Software signoff again

What do you think the dominant design paradigm for electronic systems is going to be going forward?

As I’ve said before, I believe that it is going to be taking software, probably written in C  and C++ , and synthesizing parts of it into FPGAs and compiling the rest into binary to run on processors in the FPGA. This is what I’ve been calling software signoff for a long time. It’s more than just the software necessary to run on the FPGA or SoC. It is signing off hardware that co-optimizes the software.  The idea that conceptually we need to get the software that specifies the system right, and then hardware design is just creating a silicon fabric (SoC or FPGA)  which is able to run the software high enough performance  and at low enough power (because otherwise why bother to do anything other than simply execute it). Power, performance and price, the 3Ps again. 

There are two key pieces of technology here. The first is high-level synthesis, which should be thought of as a type of compilation  of behavior  into hardware . In the end the system product delivers a behavior or application.  It is not as  simple as  some sort of productivity tool as RTL designers move up the next level. RTL designers will be bypassed not made more productive.

The other key technology is FPGA technology itself. Today FPGAs offer almost unlimited capacity and unlimited pins. FPGAs will become the default implementation medium. The classic argument for not using FPGAs used to be that you could reduce the cost enough to amortize the cost of designing a chip. But very few designs will run in high enough volume to amortize the cost of doing an SoC or ASIC in today’s most leading edge processes, and the cost and risk of dealing with the variability (in terms of simulating hundreds of “corners” and the difficulty of getting design closure) is rising fast.  FPGA takes a lot of the silicon risk out of the implementation.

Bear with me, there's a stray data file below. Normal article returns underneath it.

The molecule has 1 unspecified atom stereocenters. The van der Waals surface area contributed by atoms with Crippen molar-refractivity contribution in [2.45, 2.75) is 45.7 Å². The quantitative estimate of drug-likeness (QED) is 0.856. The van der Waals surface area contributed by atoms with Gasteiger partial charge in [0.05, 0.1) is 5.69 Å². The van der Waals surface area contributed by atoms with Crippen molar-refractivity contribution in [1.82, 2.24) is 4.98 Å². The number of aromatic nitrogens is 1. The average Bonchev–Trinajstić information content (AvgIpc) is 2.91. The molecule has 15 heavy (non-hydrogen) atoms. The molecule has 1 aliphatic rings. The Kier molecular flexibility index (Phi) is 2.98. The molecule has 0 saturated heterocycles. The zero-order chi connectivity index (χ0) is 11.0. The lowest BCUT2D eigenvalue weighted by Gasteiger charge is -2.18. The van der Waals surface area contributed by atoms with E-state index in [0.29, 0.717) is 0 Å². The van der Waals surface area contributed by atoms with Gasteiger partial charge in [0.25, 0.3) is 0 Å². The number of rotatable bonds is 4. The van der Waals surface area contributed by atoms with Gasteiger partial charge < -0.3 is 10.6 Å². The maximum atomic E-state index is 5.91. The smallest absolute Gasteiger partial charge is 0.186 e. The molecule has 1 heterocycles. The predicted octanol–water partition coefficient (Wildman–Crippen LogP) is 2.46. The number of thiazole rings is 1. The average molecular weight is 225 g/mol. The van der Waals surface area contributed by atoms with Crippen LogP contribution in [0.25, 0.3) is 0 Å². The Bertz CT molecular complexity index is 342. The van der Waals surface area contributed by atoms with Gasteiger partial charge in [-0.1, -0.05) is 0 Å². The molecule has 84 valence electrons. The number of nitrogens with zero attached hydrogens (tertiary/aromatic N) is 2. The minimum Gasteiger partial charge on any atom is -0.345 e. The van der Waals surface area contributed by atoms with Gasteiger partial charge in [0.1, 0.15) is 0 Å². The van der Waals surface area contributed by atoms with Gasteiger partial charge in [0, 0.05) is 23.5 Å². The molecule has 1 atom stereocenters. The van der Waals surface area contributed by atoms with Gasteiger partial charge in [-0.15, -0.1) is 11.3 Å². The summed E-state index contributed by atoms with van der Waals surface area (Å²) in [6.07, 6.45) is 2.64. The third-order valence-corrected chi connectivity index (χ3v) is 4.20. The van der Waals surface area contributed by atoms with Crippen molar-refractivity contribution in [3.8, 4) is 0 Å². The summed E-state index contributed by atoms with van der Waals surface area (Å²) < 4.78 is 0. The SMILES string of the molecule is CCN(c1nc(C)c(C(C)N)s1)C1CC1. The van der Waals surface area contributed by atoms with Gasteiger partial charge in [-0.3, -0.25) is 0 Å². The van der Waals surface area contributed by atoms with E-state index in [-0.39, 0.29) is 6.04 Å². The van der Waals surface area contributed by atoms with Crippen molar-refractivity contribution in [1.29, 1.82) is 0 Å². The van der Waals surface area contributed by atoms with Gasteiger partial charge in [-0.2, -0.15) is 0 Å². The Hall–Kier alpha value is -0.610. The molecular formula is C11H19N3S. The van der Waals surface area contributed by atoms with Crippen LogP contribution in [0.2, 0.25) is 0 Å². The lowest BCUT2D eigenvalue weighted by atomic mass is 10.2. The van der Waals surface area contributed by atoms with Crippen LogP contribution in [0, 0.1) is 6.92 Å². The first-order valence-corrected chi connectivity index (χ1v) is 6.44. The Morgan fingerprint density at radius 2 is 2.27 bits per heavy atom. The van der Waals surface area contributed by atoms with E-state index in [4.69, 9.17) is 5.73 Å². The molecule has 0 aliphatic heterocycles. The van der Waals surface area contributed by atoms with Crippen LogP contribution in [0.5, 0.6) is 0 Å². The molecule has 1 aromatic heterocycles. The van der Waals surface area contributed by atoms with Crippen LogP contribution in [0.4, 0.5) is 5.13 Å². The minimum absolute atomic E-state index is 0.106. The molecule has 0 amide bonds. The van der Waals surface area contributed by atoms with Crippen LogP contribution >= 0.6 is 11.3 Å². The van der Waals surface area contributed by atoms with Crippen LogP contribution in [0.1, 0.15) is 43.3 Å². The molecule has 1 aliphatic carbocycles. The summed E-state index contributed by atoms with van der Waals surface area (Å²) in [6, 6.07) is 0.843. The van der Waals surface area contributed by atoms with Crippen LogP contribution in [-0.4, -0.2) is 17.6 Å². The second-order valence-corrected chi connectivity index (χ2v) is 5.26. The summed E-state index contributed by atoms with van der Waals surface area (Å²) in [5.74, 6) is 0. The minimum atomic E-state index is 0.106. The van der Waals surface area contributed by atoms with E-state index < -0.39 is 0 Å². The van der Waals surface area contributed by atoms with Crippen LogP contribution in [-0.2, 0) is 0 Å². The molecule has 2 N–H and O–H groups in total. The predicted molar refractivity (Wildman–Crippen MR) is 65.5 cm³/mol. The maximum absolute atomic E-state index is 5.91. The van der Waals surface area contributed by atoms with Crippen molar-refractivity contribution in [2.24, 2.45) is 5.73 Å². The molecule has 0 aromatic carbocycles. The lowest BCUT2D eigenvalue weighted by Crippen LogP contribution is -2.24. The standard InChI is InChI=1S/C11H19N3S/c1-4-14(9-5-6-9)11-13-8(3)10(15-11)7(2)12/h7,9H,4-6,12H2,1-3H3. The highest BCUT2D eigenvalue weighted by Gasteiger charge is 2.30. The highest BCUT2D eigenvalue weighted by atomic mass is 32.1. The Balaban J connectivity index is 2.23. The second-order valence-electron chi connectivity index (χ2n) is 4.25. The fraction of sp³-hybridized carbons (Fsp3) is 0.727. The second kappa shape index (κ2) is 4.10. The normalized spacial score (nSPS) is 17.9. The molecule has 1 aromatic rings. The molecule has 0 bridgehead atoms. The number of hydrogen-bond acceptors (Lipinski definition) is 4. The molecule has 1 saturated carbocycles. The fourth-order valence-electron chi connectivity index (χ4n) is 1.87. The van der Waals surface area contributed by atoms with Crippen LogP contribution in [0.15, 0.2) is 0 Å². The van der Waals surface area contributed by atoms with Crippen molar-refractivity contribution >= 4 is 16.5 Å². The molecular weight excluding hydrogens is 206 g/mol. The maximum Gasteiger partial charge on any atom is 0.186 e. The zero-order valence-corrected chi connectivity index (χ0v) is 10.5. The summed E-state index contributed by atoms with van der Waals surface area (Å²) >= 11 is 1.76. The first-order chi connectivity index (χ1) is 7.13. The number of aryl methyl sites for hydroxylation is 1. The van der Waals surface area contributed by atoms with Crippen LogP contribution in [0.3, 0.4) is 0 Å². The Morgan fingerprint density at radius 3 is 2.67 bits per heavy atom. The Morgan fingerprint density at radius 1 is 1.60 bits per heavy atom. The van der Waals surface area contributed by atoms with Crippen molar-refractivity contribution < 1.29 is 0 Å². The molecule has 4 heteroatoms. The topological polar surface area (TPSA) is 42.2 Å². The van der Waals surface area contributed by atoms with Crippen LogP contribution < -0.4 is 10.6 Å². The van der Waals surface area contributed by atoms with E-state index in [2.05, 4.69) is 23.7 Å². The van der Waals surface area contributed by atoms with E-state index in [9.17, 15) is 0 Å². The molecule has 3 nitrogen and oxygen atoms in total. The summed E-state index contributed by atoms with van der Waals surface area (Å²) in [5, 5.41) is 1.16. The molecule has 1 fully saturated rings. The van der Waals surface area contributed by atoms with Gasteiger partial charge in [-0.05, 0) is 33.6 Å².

Did you know that FPGAs represent more than half the volume of leading edge process nodes at the big foundries like TSMC and Samsung? FPGAs  are the first logic in a new foundry process and  drive the semiconductor learning curve. This is due to FPGA structural regularity that is much like memories but in a standard  CMOS  logic process.

If you need to do a 45nm design then far and away the easiest approach is to go and talk to Xilinx or Altera. To design your own chip is a $50M investment minimum so you’d better be wanting tens of millions of them when you are done. Only the highest volume consumer markets, such as cell-phones, or the most cutting edge performance needs, such as graphics processors, can justify it.

The decline in the FPGA market in the current downturn conceals the fact that new designs in the largest and most complex devices is growing at over 30% CAGR. It may only be 12% of the market (which, by the way, is something over 15,000 designs per year) but it generates 40% of the FPGA revenue. These designs, and the methodology for creating them, will go mainstream until it represents the bulk of the market. Not just the FPGA market, the electronic system market. Designing your own chip will be an esoteric niche methodology akin to analog design today. Howeve these new high complexity FPGA require an ASIC-like design methodology, not just a bunch of low-end tools from the FPGA vendor.

The challenge for EDA in this new world is to transition their technology base to take account of this new reality and go where system-scale designs are implemented in FPGAs. That is largely not in the big semiconductor companies that currently represent the 20% of customers that brings 80% of EDA revenue. It is much more dispersed similar to the last time that design was democratized with the invention of ASIC in the early 1980s that pushed design out into the system companies.

A lot of  RTL level  simulation will be required. And one of the high level synthesis companies will be a big winner. In the startup world there are a few companies attempting to offer HLS: Synfora, Forte and AutoESL. Synfora and Forte has been at it for a while (although Forte may be disqualifying themselves in this vision of the future by only supporting SystemC). AutoESL has started to make some progress as well, with one group at Microsoft using just this methodology. Mentor is the current leader with its Catapult synthesis; Cadence has created their own CtoSilicon technology. But Synopsys, who has synthesis running through their veins, have no real high level synthesis product (and, unless they are doing it with people who are unknown in the field, don’t have one in development).  Synopsys does have FPGA DNA through the acquisition of Synplicity.  My  opinion  is that once it becomes clear which HLS company is going to win, Synopsys will  likely  acquire them and for a serious price to complete their FPGA offering.  

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